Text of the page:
Depression series3 #GuestBlogger


Depression is a season of lowered happiness or morale. A period of unhappiness. A time of low spirits. It’s a time when one feels pressed down; sad; bored; or reduced in spirit; or experiencing lowered enthusiasm or energy, low mood, or low feelings.
I call it a season and not a state or condition, as Science puts it, because it is temporary. That’s the first thing to acknowledge about depression – it’s not permanent.
Secondly, I used the word _feel_ to show that it can be edited.
Depression is when your soul feels sunken. Like it’s being pulled down. It is humbled, prostrated, reduced, weakened, or bowed down. It is cast down or despairing.

Depression is not explicitly talked about in the Bible but it is derived. It is represented by words like _downcast, brokenhearted, troubled, miserable, despairing, mourning,_ etc.

To a person experiencing depression right now, I’d like you to know this:
Depression is common to man.
It’s not something you alone experience or go through, it is something normal human beings go through from time to time at different times. It’s not special to you. Not specific at all. Some just have a better way of dealing with it while others know how to do their best to avoid it. But it’s a very human experience. You’re not alone.

In fact, a number of people in the Bible experienced depression. Moses did when the children of Israel rebelled against God, David did and he expresses it in the Psalms, Elijah did after the threat from Jezebel, Job (no secret) did, Jeremiah did, Jonah did, even Jesus himself. Great men and women of God experienced depression, and they overcame it. So can anyone else.

Depression usually comes after a great exertion. Could be a great move of God, could be a great personal project; at the end of the day you are emotionally drained and fatigued in your soul. This is a normal thing to happen. How do you react though?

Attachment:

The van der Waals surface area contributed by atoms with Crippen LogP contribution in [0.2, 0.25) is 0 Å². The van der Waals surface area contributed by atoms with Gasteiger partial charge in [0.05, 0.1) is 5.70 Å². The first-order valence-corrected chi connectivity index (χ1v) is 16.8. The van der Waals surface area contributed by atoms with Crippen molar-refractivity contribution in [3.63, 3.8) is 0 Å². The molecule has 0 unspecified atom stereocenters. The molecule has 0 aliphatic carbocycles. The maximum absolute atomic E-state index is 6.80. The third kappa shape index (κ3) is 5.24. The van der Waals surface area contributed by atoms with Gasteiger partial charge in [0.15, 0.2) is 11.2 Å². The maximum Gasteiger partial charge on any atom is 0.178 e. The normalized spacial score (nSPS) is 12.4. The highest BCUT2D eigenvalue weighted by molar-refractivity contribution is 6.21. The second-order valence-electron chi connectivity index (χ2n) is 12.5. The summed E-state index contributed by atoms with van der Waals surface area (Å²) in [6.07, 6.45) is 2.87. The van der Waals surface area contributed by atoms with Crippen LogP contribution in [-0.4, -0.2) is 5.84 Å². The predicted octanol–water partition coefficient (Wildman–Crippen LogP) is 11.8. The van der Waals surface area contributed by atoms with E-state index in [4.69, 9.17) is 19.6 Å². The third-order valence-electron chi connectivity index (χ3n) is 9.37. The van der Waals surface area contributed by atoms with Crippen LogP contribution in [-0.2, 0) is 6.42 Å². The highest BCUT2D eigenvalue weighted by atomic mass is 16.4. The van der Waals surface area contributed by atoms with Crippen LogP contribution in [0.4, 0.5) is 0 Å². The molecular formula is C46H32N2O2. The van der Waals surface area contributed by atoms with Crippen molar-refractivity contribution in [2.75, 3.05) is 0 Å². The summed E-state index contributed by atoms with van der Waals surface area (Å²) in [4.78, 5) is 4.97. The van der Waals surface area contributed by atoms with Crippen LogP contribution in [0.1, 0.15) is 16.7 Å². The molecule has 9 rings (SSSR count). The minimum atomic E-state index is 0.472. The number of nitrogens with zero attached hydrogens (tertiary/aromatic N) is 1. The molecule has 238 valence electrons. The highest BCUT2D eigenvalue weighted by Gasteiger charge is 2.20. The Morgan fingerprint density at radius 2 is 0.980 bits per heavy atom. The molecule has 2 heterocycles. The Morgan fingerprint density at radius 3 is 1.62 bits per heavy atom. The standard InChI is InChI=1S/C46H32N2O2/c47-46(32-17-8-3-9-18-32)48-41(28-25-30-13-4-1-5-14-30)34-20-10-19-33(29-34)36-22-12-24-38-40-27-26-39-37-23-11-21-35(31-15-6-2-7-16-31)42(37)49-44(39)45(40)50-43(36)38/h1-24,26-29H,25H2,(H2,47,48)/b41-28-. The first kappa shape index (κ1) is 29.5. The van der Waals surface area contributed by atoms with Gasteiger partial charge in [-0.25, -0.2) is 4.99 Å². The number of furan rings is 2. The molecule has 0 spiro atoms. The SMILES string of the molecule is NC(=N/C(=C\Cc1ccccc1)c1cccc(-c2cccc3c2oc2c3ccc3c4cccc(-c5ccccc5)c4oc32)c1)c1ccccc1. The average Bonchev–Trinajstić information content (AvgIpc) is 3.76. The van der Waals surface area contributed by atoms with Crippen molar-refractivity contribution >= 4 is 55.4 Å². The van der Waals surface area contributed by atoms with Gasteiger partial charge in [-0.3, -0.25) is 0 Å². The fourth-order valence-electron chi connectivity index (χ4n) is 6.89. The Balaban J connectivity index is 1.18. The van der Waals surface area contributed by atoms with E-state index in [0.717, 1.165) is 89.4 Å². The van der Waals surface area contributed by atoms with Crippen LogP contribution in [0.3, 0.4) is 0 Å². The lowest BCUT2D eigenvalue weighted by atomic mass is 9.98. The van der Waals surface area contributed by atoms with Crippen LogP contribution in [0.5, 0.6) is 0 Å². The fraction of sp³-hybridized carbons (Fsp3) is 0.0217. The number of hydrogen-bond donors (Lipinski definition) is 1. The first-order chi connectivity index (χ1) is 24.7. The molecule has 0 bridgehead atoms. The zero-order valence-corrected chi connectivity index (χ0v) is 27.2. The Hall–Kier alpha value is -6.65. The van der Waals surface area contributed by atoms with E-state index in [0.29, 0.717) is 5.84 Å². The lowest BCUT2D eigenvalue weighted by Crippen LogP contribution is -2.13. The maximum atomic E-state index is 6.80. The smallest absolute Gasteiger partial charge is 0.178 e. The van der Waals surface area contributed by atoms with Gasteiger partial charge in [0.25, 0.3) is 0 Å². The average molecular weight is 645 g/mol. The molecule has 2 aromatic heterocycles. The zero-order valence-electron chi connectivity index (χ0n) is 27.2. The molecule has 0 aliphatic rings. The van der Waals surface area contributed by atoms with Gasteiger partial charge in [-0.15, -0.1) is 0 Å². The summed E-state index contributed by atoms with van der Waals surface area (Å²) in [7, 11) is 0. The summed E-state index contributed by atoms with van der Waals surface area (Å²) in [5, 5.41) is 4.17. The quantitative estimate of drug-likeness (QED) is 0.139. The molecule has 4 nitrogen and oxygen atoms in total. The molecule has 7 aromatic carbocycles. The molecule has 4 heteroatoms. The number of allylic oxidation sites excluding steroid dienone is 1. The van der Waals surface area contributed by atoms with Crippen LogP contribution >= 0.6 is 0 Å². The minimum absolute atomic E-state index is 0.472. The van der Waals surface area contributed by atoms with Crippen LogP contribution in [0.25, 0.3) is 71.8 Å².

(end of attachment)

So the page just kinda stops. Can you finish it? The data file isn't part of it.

Depression causes different reactions from different people, but all related. One thing noticed is that depression causes suicidal thought. In fact, it is said that two out of every three cases of suicide every year is a result of depression. Two thirds every year!
Let’s see how our heroes fared; Suicidal thought got to Moses (Ex. 32:32, Num. 11:10-15). David was so depressed (2 Sam. 12:1-23) that he did not eat or commune with his kin, or sleep, for a week; that’s the time that he wrote Psalm 51. Elijah got suicidal too (1 Kings 19:4). Job cursed his birthday and longed for death (Job 3). Jeremiah also cursed his birthday (Jer. 20:14-18). Jonah also suicidal (Jonah 4). Even Jesus, described as a man of sorrows, acquainted with grief (Is. 53:3), also got sorrowful to death (Mark 14:32-34) except that he sorted to prayer (:35-42) (Matt. 26:36-46).

How Jesus responded is the pacesetter for how to deal with depression.
Step one is to tell your friends. Isolation is not the issue when you’re depressed. Jesus told Peter, James and John – his inner circle. He didn’t keep it to himself. He shared how he felt with his friends.